SLAVIANSK/LUHANSK Ukraine Pro-Russian separatists poured scorn on peace overtures from Ukraine's new president Petro Poroshenko on Saturday as fighting rumbled on in the east of the country.
Taking the oath of office in Kiev, Poroshenko appealed to the rebels to lay down their arms, offering peaceful dialogue and immunity from prosecution to "those who don't have blood on their hands".
But rebel spokesmen in the self-styled Donetsk People's Republic, which has declared independence from Ukraine and wants to unite with neighbouring Russia, told Reuters the fight would continue.
"What they really want is one-sided disarmament and for us to surrender. That will never happen," said a top separatist official, Fyodor Berezin. "As long as Ukrainian troops are on our soil, I can see that all Poroshenko wants is subjugation," he said by telephone from Donetsk.
Since Poroshenko's election on May 25, government forces have stepped up what they call an 'anti-terrorist' campaign against the Russian-speaking separatists in the east.
The rebels have fought back, turning parts of the east into a war zone. On Friday they shot down a Ukrainian army plane and killed a member of the interior ministry's special forces in the separatist stronghold of Slaviansk.
Fighting continued around Slaviansk on Saturday and smoke could be seen rising above the surrounding forests.
Ukrainian armoured personnel carriers and military transport vehicles lined the road leading into the city, and soldiers behind concrete blocks and sand bags trained their machine guns on cars and buses driving out.
Inna, 38, was leaving by foot with her mother and grandmother, carrying bags with food, water and clothes.
"All you hear is shelling and bombing. Yesterday entire houses burnt down. We've been hiding in the cellar for three days and we finally decided to leave. There is no water or electricity," she said.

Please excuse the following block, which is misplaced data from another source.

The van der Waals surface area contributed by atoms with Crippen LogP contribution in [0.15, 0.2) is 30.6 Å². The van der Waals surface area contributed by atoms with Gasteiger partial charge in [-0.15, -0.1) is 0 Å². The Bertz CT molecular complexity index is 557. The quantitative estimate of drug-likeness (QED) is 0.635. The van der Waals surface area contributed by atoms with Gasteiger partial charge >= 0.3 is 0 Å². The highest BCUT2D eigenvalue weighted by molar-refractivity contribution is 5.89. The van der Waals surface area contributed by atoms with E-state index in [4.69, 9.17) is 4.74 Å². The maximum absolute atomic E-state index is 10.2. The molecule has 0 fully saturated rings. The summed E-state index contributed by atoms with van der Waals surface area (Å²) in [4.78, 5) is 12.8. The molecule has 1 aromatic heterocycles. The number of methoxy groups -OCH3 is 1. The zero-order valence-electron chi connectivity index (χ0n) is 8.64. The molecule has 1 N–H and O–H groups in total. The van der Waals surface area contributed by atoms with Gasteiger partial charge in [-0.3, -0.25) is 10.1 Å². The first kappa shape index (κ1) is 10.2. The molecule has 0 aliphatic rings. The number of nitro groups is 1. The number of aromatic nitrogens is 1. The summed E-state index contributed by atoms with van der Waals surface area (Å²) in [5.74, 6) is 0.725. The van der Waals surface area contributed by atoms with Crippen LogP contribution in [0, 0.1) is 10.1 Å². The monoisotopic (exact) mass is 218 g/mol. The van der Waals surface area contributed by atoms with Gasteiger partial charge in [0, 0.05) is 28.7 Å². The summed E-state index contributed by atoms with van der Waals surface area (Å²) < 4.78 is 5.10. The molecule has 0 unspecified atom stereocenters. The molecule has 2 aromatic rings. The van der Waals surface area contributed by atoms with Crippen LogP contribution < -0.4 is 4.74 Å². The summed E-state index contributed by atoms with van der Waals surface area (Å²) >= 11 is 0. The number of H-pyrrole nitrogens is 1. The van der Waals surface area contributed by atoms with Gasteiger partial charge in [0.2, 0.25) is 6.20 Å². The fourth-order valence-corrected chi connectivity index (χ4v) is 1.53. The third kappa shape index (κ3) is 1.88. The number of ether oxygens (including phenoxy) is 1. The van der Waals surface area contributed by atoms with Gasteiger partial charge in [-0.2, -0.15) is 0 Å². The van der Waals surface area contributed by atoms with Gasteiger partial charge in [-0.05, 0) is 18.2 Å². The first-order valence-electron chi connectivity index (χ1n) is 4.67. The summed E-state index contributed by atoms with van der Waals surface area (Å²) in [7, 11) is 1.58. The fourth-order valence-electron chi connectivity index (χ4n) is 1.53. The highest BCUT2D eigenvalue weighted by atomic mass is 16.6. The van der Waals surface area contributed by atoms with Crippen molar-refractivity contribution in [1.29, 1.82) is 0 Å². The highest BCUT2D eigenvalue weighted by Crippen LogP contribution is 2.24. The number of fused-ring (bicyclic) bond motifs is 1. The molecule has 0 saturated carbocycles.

In his speech, Poroshenko said the government was prepared to talk to peaceful citizens - "clearly not with gunmen and other scoundrels" - and would offer a safe corridor for fighters who had crossed the border from Russia to go home.
But his appeal appeared to fall on deaf ears.
"We have reached the point of no return," said Andrei Sukhanov, commander of the separatist Kaskad (Cascade) militia, manning a road block in Slaviansk.
PROTEST IN LUHANSK
While the government tightens its grip around Slaviansk, now encircled by the army, it appears to be losing ground in its easternmost region of Luhansk, where border guards have fled several bases after coming under attack.
Some 200 people protested against the presidential inauguration in the centre of the city, some laying flowers on the sun-baked sidewalk in memory of eight people killed on Monday.
Residents say they died in an air strike from a Ukrainian plane which blew a hole in the regional administration building. The Ukrainian military denied this, blaming a misfire by separatists.
Broken glass and plaster crunched under the feet of the demonstrators.
"Our government is doing America's bidding. Poroshenko, we appeal to you to stop this - do you really want bloodshed?" shouted a red-haired woman to applause.
Frightened by the air-raid warning sirens that ring out over the city at night, Dmitry Grib, 20, said he was leaving for Moscow.
"I came to take a quick look before leaving," Grib said. "I don't trust him (Poroshenko). I didn't elect him."
But Olga Polovinka, who works as a medic in a charity for the homeless, said she was going nowhere. "This is our land. Why should we leave?" the 75-year-old demanded.
Separatist leader Valery Bolotov, governor of the self-proclaimed "Luhansk People's Republic", was emphatic in his rejection of Poroshenko and Ukrainian rule.
"The Ukrainians have made their choice and they must live with it. As for our republic, we have no diplomatic relations with Ukraine," he told journalists, wearing combat fatigues in a conference room hung with crystal chandeliers.
"Today Ukraine got a new president and now the blood of our people and of Ukrainians will lie on his conscience."
(Writing by Mark Trevelyan; Editing by Stephen Powell)
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